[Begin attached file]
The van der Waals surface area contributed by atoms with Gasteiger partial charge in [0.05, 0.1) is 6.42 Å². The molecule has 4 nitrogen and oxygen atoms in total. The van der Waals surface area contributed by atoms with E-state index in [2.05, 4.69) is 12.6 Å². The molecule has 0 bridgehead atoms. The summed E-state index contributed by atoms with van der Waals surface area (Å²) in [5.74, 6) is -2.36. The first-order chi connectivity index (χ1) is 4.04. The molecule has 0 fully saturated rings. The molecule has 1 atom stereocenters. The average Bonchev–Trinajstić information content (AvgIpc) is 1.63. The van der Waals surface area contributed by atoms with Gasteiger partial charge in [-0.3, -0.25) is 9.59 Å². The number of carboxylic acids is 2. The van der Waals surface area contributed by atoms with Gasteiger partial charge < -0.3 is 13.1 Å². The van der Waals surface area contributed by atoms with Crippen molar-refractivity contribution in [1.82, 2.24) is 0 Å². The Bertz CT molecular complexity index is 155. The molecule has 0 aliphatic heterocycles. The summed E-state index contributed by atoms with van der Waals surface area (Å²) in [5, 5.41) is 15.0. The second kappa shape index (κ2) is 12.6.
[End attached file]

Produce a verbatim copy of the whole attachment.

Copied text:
The van der Waals surface area contributed by atoms with Gasteiger partial charge in [0.05, 0.1) is 6.42 Å². The molecule has 4 nitrogen and oxygen atoms in total. The van der Waals surface area contributed by atoms with E-state index in [2.05, 4.69) is 12.6 Å². The molecule has 0 bridgehead atoms. The summed E-state index contributed by atoms with van der Waals surface area (Å²) in [5.74, 6) is -2.36. The first-order chi connectivity index (χ1) is 4.04. The molecule has 0 fully saturated rings. The molecule has 1 atom stereocenters. The average Bonchev–Trinajstić information content (AvgIpc) is 1.63. The van der Waals surface area contributed by atoms with Gasteiger partial charge in [-0.3, -0.25) is 9.59 Å². The number of carboxylic acids is 2. The van der Waals surface area contributed by atoms with Gasteiger partial charge < -0.3 is 13.1 Å². The van der Waals surface area contributed by atoms with Crippen molar-refractivity contribution in [1.82, 2.24) is 0 Å². The Bertz CT molecular complexity index is 155. The molecule has 0 aliphatic heterocycles. The summed E-state index contributed by atoms with van der Waals surface area (Å²) in [5, 5.41) is 15.0. The second kappa shape index (κ2) is 12.6.